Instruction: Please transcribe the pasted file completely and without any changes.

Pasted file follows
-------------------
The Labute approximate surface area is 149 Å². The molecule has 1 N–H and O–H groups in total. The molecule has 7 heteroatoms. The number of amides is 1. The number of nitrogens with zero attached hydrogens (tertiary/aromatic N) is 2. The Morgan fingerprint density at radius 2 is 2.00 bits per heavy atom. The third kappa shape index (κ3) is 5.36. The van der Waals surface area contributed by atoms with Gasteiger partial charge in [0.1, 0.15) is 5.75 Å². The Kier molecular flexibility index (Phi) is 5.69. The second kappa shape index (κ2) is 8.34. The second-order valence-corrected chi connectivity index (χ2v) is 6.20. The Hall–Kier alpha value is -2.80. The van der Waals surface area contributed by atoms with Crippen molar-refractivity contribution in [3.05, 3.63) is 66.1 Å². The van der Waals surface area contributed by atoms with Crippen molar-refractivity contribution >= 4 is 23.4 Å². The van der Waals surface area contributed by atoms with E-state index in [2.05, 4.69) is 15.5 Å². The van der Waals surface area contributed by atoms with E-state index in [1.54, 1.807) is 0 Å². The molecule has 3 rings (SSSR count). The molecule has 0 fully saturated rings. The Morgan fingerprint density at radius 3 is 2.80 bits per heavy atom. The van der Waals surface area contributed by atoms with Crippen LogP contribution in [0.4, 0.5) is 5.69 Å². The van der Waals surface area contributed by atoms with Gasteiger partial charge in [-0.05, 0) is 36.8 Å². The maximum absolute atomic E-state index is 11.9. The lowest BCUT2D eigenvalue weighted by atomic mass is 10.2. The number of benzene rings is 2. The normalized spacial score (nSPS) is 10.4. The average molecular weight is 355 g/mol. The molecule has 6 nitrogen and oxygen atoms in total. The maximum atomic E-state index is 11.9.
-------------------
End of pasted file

The Labute approximate surface area is 149 Å². The molecule has 1 N–H and O–H groups in total. The molecule has 7 heteroatoms. The number of amides is 1. The number of nitrogens with zero attached hydrogens (tertiary/aromatic N) is 2. The Morgan fingerprint density at radius 2 is 2.00 bits per heavy atom. The third kappa shape index (κ3) is 5.36. The van der Waals surface area contributed by atoms with Gasteiger partial charge in [0.1, 0.15) is 5.75 Å². The Kier molecular flexibility index (Phi) is 5.69. The second kappa shape index (κ2) is 8.34. The second-order valence-corrected chi connectivity index (χ2v) is 6.20. The Hall–Kier alpha value is -2.80. The van der Waals surface area contributed by atoms with Crippen molar-refractivity contribution in [3.05, 3.63) is 66.1 Å². The van der Waals surface area contributed by atoms with Crippen molar-refractivity contribution >= 4 is 23.4 Å². The van der Waals surface area contributed by atoms with E-state index in [2.05, 4.69) is 15.5 Å². The van der Waals surface area contributed by atoms with E-state index in [1.54, 1.807) is 0 Å². The molecule has 3 rings (SSSR count). The molecule has 0 fully saturated rings. The Morgan fingerprint density at radius 3 is 2.80 bits per heavy atom. The van der Waals surface area contributed by atoms with Crippen LogP contribution in [0.4, 0.5) is 5.69 Å². The van der Waals surface area contributed by atoms with Gasteiger partial charge in [-0.05, 0) is 36.8 Å². The maximum absolute atomic E-state index is 11.9. The lowest BCUT2D eigenvalue weighted by atomic mass is 10.2. The number of benzene rings is 2. The normalized spacial score (nSPS) is 10.4. The average molecular weight is 355 g/mol. The molecule has 6 nitrogen and oxygen atoms in total. The maximum atomic E-state index is 11.9.